Overview of the Holocaust Video
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Video:Overview of the Holocaust

with Mary Jensen

The Holocaust was the Nazi's systematic and widespread killing of the Jewish population in Europe around the 1940's. Learn more about the Holocaust in this educational video from About.com.See Transcript

Transcript:Overview of the Holocaust

Hello, I am Mary Jensen I am an AP world history teacher at Boulder High School in Boulder, Colorado. I am here with About.com to give you an overview of the Holocaust.

The Nazi Ideology Led to the Holocaust

With a capital H, the Holocaust specifically refers to the bureaucratic, industrial approach towards the complete attempt to kill all Jews and other undesirables in the eyes of the Nazi party. The Nazi Ideology believed that the Jews were an inferior group of people. The Nazi ideology was one that was based on an elite group in Europe dominating over weaker states. Germans turned to Hitler's message of putting Germany back together through military strength, and a number of people bought into his plan.

Adolf Hitler's Role in the Holocaust

The ideology was single handedly spelled out by Adolf Hitler, and a lot of it derives from his publication of his book, "Mein Kampf," my struggle. Hitler believed that there were these inherent genetic traits passed on from one generation to another. These were traits that he sought to eradicate from Germany and its surrounding countries, which he intended to take over.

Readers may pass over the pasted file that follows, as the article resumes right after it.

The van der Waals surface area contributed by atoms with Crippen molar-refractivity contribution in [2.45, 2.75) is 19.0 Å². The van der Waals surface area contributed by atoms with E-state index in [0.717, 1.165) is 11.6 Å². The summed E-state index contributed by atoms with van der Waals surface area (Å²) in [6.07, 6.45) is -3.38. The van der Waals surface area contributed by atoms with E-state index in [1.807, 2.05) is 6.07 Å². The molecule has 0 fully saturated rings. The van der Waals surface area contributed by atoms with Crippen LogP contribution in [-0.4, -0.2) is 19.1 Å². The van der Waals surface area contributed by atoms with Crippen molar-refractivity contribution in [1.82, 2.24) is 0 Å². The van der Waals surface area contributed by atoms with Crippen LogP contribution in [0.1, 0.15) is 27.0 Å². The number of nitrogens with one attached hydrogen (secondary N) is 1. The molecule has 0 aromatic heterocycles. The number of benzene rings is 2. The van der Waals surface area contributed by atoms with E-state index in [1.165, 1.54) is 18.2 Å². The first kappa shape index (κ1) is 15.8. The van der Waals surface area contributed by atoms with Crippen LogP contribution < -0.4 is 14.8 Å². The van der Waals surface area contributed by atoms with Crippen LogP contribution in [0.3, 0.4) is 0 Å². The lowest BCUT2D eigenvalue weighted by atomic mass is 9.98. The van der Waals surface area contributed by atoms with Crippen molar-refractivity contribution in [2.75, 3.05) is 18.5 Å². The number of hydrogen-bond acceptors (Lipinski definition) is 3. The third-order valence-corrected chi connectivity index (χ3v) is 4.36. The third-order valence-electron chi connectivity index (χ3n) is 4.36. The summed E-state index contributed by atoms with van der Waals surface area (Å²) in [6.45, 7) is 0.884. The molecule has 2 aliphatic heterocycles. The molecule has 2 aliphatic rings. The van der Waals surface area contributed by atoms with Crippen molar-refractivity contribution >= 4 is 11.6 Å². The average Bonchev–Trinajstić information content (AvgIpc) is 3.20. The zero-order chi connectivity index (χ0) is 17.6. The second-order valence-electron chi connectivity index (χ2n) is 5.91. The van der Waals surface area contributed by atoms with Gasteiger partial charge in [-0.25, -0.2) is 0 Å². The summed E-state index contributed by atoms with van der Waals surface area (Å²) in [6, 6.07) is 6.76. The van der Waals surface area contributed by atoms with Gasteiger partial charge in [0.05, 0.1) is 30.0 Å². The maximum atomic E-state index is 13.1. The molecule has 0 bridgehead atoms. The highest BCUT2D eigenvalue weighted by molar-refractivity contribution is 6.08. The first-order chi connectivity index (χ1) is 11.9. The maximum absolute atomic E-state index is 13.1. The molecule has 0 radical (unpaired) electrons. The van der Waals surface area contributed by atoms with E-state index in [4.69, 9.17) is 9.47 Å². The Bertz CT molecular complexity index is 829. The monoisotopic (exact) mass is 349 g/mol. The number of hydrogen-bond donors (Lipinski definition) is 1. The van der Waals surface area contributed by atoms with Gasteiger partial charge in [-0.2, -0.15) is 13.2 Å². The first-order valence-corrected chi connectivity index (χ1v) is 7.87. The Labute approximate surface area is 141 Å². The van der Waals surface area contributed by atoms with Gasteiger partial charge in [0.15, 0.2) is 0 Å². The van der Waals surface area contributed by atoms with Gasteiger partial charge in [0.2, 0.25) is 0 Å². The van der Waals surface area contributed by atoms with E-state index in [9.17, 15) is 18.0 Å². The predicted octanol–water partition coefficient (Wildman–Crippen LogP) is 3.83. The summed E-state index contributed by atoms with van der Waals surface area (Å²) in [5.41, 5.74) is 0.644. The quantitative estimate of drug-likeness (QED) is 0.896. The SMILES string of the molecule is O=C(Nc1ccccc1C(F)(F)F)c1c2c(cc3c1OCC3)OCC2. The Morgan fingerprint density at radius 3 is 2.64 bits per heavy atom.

Victims of the Holocaust

The first victims of the Nazi attempt to create a pure citizenship were handicapped children,and mentally ill patients deemed unfit Germans. What was discovered by the Germans was that Zyclon B, a poisonous gas was very effective at killing people.

Holocaust Ghettos

The first Ghetto in Europe actually dates back to 1516 in Venice. Hitler borrowed this idea of the ghetto. The idea of the ghetto is that it would be a separate section of the city with it's own government, it's own systems, and fenced off. There was a great deal of black market; there was smuggling of food that was brought into the ghetto.

Concentration and Death Camps

The first camps that the Germans set up were camps to house people deemed enemies of the state, whether it be real or fictitious, and people whose ideology were contrary to what the Germans believed in. Ultimately the camps got divided into two kinds: concentration camps and death camps.

The death camps were a distinct kind of a camp, where as the concentration camps held those deemed politically adversarial to the Nazi program, the death camps had the specific purpose of the killing of people that Germany sought to wipe off the face of Europe. Also in the death camps were gypsies, Jehovah Witnesses, people of Slavic origin and homosexuals and an occasional Roman Catholic Priest, as well.

The German efficiency and the need for speed was what drove the design of these camps. Essentially there was no getting out of thee camps once they were delivered there by train. Ultimately the death camps succeeded in their mission to some degree according to the Nazi program of overwhelming number of deaths.

Aftermath of the Holocaust

There were survivors of many of these death camps ultimately on liberation in 1945. And then there were million of displaced people, or DPs, who sought help from different allied governments. Hundreds of thousands of people emigrated to Israel; thousands and thousands to the United States; Jewish people primarily emigrating to Israel.

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